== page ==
At first glance, things are looking up for the agricultural world. Primarily, many parts of the U.S. have begun to emerge from the long shadow of the COVID-19 pandemic, meaning students are going back to school in person and people are once again eating out at their favorite restaurants. In addition, countries around the world have once again started buying huge quantities of U.S. grains, to feed both their livestock herds and human populations.
Both of these events mean demand for U.S.-grown crops to supply these sectors has started moving commodity prices to levels unseen in more than a decade. In fact, at last check, the two major row crops in the country were at 10-year highs, with soybeans at more than $14 per bushel and corn nearing $8 per bushel.
However, with all this good news in crop demand as a yin, there is also, unfortunately, a yang. In this case, that would be the supply of many of the most popular crop protection products annually used by grower-customers to manage weeds, pests, and diseases in their crop fields. Indeed, many agricultural market watchers report that such widely-used herbicides as glyphosate and glufosinate have become hard-to-get items in the early going of the 2021 growing season. This seems due in part to a reduction in overseas production of these products during the height of the COVID-19 pandemic during mid-2020.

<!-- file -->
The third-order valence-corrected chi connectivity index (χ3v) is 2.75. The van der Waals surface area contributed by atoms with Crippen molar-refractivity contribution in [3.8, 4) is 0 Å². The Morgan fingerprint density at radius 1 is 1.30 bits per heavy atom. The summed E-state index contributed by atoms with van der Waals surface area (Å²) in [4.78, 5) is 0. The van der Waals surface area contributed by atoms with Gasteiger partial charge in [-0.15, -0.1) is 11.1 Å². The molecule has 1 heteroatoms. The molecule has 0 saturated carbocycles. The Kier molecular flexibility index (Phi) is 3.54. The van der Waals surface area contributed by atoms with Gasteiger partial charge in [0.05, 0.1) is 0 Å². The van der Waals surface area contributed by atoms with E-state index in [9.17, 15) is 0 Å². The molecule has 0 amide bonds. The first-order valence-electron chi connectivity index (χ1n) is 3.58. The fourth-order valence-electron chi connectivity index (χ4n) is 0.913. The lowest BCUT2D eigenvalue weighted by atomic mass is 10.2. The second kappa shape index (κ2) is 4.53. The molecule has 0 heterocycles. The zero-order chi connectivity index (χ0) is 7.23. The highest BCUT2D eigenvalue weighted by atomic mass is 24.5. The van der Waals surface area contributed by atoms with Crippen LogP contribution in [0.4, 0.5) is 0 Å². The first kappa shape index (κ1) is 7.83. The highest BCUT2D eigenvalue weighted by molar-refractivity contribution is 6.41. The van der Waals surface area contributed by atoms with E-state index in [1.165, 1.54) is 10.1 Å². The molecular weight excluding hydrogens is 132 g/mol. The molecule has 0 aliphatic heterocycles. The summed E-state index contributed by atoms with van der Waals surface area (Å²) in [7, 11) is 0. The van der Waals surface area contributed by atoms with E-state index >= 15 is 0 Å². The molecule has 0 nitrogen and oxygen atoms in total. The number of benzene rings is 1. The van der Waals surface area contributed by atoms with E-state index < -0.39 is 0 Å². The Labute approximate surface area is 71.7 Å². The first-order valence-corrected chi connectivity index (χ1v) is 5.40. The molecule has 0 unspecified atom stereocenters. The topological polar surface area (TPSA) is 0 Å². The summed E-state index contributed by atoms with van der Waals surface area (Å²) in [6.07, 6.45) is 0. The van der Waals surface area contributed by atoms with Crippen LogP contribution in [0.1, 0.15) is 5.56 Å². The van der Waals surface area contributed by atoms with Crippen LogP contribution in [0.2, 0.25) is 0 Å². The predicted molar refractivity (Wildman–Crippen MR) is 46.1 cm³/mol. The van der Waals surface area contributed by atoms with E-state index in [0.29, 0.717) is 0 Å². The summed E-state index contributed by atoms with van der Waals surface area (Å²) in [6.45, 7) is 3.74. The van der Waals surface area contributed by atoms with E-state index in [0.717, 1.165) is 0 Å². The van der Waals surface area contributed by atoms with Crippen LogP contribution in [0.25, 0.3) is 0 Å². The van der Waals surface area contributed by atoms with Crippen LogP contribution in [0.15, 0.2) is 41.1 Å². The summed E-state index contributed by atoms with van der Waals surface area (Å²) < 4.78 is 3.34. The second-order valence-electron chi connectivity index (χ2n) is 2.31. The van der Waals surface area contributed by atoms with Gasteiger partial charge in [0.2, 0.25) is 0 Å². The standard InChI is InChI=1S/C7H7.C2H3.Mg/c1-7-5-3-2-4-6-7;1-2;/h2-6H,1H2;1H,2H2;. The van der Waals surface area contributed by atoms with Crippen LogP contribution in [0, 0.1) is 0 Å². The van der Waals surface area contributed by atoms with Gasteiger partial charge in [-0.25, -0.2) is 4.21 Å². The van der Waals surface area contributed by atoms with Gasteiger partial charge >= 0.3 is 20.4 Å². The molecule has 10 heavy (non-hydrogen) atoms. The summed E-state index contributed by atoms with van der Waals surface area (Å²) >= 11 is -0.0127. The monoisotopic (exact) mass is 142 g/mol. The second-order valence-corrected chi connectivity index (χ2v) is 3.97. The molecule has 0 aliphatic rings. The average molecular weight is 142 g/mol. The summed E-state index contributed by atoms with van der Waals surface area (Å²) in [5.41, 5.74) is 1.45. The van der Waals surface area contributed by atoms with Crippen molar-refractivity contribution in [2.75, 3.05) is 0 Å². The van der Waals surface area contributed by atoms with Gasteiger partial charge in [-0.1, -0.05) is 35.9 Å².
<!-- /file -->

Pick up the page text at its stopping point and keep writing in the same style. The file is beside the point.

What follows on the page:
Some ag retailers are already warning their grower-customers about potential shortages as a result. “This year is going to be a challenge for chemical products supply,” wrote Harlan Asmus, President of Asmus Farm Supply, Rake, IA, in a recent enewsletter to customers. “Shortages are occurring in many brands. Please be open to changes in your chemical program as we experience unforeseen supply disruptions.”
It will be interesting to gauge what impact these potential product shortages might have on the 2021 growing season going forward. As always, stay tuned . . .